Building robots that closely resemble humans allows us to study phenomena that cannot be studied using mechanical-looking robots in our daily human-to-human natural interactions. This is supported by the fact that human-like devices can more easily elicit the same kind of responses that people use in their natural interactions. However, several studies support the close and complex relationship existing between outer appearance and the behavior by the robot. Yet, human-like appearance, as Masahiro Mori observed, is not enough to give a positive impression. The robot has to behave closely to humans, and is to have a sense of perception that enables it to communicate with humans. Our past experience with android “Geminoid HI-1” demonstrated that the sensors equipping the robot are not enough to perform human-like communication, mainly because of a limited sensing range. To overcome this problem, we endowed the environment around the robot with perceptive capabilities by embedding sensors such as cameras into it. This paper reports a preliminary study about the improvement of the controlling system by integrating cameras in the surrounding environment, so that the android ca be given human-like perception. The integration of the development of androids and the investigations of human behaviors constitute a new research area merging engineering and cognitive sciences.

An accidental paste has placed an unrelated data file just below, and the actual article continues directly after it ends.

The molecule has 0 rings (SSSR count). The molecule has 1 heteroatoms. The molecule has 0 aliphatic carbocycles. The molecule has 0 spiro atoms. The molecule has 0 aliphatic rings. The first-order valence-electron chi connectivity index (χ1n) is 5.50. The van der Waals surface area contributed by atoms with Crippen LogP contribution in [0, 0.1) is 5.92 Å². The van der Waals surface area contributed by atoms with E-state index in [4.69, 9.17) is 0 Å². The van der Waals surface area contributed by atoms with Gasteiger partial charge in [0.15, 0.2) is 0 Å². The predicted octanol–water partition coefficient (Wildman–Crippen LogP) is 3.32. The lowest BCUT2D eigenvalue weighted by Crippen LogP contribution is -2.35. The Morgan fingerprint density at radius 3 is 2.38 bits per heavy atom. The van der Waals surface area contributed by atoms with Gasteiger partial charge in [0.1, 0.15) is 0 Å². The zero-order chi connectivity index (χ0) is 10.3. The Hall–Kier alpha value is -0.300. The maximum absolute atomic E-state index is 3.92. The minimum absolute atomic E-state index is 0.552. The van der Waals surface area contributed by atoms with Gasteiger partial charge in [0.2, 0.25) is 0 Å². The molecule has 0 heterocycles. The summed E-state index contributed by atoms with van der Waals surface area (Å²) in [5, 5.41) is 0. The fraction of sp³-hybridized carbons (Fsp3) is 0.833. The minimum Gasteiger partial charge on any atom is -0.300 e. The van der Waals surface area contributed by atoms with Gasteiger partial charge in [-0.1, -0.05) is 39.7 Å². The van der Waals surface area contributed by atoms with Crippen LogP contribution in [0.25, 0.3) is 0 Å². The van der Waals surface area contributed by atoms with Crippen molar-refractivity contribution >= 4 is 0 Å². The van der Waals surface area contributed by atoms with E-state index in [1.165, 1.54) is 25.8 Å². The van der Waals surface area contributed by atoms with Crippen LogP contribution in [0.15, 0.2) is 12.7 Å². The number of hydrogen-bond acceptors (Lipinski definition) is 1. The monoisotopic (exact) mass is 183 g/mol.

Paul Biancaniello, David Rosenbluth, Tom Szumowski, John Darvill, Nick Hinnerschitz, John Hummel, Stefan Mihalas
38 - 43
Relational mapping, a cognitive sub-process of relational reasoning, plays a critical role in identifying similarities between abstract constructs. This paper discusses an initial endeavor in developing a biologically-inspired spiking neuron model that performs relational mapping in a similar functional manner to existing cognitive models founded in neuroscience. Using spiking neurons provides a capability to portray neural dynamics that naturally lead to notions of critical relational mapping sub-functions such as binding by synchrony. The model, although still in progress, is a step in the direction of progressing cognitive concepts down to an individual spiking neuron level.